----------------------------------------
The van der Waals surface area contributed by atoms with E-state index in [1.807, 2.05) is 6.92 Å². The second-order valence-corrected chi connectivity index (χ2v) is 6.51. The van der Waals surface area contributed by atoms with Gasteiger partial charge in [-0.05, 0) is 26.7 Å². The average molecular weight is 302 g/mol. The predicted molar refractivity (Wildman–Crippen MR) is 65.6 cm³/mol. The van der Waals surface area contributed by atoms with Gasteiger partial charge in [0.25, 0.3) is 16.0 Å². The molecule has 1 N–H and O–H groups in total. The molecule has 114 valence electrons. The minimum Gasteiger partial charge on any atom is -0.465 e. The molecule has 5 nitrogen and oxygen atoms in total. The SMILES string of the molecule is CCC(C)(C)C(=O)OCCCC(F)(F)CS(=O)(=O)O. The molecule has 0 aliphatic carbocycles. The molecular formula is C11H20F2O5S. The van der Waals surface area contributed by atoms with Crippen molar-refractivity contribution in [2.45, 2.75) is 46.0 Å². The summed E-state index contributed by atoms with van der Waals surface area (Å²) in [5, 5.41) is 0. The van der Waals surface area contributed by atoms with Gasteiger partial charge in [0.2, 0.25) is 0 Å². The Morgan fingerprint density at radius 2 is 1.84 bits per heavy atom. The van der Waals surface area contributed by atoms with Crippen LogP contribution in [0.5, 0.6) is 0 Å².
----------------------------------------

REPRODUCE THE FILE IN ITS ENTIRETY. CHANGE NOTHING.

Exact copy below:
The van der Waals surface area contributed by atoms with E-state index in [1.807, 2.05) is 6.92 Å². The second-order valence-corrected chi connectivity index (χ2v) is 6.51. The van der Waals surface area contributed by atoms with Gasteiger partial charge in [-0.05, 0) is 26.7 Å². The average molecular weight is 302 g/mol. The predicted molar refractivity (Wildman–Crippen MR) is 65.6 cm³/mol. The van der Waals surface area contributed by atoms with Gasteiger partial charge in [0.25, 0.3) is 16.0 Å². The molecule has 1 N–H and O–H groups in total. The molecule has 114 valence electrons. The minimum Gasteiger partial charge on any atom is -0.465 e. The molecule has 5 nitrogen and oxygen atoms in total. The SMILES string of the molecule is CCC(C)(C)C(=O)OCCCC(F)(F)CS(=O)(=O)O. The molecule has 0 aliphatic carbocycles. The molecular formula is C11H20F2O5S. The van der Waals surface area contributed by atoms with Crippen molar-refractivity contribution in [2.45, 2.75) is 46.0 Å². The summed E-state index contributed by atoms with van der Waals surface area (Å²) in [5, 5.41) is 0. The van der Waals surface area contributed by atoms with Gasteiger partial charge in [0.2, 0.25) is 0 Å². The Morgan fingerprint density at radius 2 is 1.84 bits per heavy atom. The van der Waals surface area contributed by atoms with Crippen LogP contribution in [0.5, 0.6) is 0 Å².